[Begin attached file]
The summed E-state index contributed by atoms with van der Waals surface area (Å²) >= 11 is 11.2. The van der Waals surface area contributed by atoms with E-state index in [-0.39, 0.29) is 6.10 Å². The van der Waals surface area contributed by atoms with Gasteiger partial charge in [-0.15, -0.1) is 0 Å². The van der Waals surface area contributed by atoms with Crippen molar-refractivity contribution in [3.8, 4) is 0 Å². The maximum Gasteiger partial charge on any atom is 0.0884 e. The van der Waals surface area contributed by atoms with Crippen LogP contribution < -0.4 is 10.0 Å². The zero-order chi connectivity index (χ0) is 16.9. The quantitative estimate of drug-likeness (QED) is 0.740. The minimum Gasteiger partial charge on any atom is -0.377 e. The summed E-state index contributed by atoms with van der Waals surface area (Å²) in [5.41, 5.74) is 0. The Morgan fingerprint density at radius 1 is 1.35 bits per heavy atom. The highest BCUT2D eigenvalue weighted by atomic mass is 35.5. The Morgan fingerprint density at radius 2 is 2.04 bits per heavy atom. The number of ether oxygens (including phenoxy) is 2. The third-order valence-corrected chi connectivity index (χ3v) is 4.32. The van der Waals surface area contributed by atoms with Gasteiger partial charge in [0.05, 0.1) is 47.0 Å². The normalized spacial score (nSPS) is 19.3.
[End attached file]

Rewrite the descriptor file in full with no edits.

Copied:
The summed E-state index contributed by atoms with van der Waals surface area (Å²) >= 11 is 11.2. The van der Waals surface area contributed by atoms with E-state index in [-0.39, 0.29) is 6.10 Å². The van der Waals surface area contributed by atoms with Gasteiger partial charge in [-0.15, -0.1) is 0 Å². The van der Waals surface area contributed by atoms with Crippen molar-refractivity contribution in [3.8, 4) is 0 Å². The maximum Gasteiger partial charge on any atom is 0.0884 e. The van der Waals surface area contributed by atoms with Crippen LogP contribution < -0.4 is 10.0 Å². The zero-order chi connectivity index (χ0) is 16.9. The quantitative estimate of drug-likeness (QED) is 0.740. The minimum Gasteiger partial charge on any atom is -0.377 e. The summed E-state index contributed by atoms with van der Waals surface area (Å²) in [5.41, 5.74) is 0. The Morgan fingerprint density at radius 1 is 1.35 bits per heavy atom. The highest BCUT2D eigenvalue weighted by atomic mass is 35.5. The Morgan fingerprint density at radius 2 is 2.04 bits per heavy atom. The number of ether oxygens (including phenoxy) is 2. The third-order valence-corrected chi connectivity index (χ3v) is 4.32. The van der Waals surface area contributed by atoms with Gasteiger partial charge in [0.05, 0.1) is 47.0 Å². The normalized spacial score (nSPS) is 19.3.